WINSTON-SALEM, N.C. (WGHP) — Thomas Jefferson once said, “no occupation is so delightful to me as the culture of the earth, and no culture comparable to that of the garden.” In Forsyth County, gardens come in all shapes and sizes, and with the help of the Winston-Salem Foundation, they’re tended by volunteers from the community who share Jefferson’s passion for cultivating the earth.

On a plot of land off Fairchild Road in Winston-Salem, Matthew Scoggins proudly shows off rows of plants and flowers. It’s one of more than 90 different community gardens located in Forsyth County. This one is outside the North Carolina Cooperative Extension in Forsyth County. Others are located outside schools, churches, businesses and community centers.

“Some are tended by students and teachers at our schools,” says Scoggins. “Some are tended by large volunteer organizations; some are tended by individual members of the community or church groups who are trying to give back in a meaningful way to help things like food deserts and other problems we struggle with here in our community.”

It’s up to the volunteers what kind of garden they’ll grow. Some focus on pollinator gardens, others on butterfly gardens, and others on vegetable gardens. “The produce they grow is often donated to food banks and food pantries around the county,” says Scoggins, but he says, volunteering to cultivate a community garden is about more than just growing food or flowers.

“The garden is important as a way to bring communities together in an attempt to give back whether it be by giving food, by teaching important lessons to our students and the next generation, whether it’s just making sure everyone’s being safe outside, make sure they are growing things that we want to be there, nothing invasive and things like that, there’s lot of opportunities to grow, and I think that’s very important,” he says.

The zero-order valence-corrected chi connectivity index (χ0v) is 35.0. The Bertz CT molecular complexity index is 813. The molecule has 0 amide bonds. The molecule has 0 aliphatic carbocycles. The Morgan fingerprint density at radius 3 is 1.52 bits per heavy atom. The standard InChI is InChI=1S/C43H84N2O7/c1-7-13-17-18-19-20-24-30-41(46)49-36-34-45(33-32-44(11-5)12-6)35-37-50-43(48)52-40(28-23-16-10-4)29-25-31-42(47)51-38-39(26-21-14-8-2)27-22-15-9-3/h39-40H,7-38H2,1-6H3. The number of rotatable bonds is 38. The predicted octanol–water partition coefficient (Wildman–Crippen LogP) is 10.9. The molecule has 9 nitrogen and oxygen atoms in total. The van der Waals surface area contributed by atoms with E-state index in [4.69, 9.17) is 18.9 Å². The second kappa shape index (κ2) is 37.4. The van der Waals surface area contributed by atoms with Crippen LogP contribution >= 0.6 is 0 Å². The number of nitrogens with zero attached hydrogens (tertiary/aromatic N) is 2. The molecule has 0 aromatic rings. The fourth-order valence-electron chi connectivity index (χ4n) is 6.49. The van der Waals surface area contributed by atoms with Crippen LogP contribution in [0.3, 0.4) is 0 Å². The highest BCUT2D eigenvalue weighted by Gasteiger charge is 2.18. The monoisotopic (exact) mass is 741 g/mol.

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A grant from the Winston-Salem Foundation helps buy seeds for the seed bank and live plants to distribute to gardeners. It also helps with a tool lending program so that gardeners can borrow everything from tillers to shovels and hoes to use in planting and tending to their garden. Scoggins says it’s a great investment. Volunteers learn to appreciate nature and learn sustainable practices so community gardens will still be around in 50 years. “And a lot of them are also giving time, money and energy to try to grow to feed their neighbors. I mean, what’s more important than that?”

To get involved, go to the Forsyth County Community Gardening homepage online.

There’s a volunteer interest form to fill out. Someone from the North Carolina Cooperative Extension in Forsyth County will pair you with a gardening opportunity. You can also sign up to become a gardening mentor.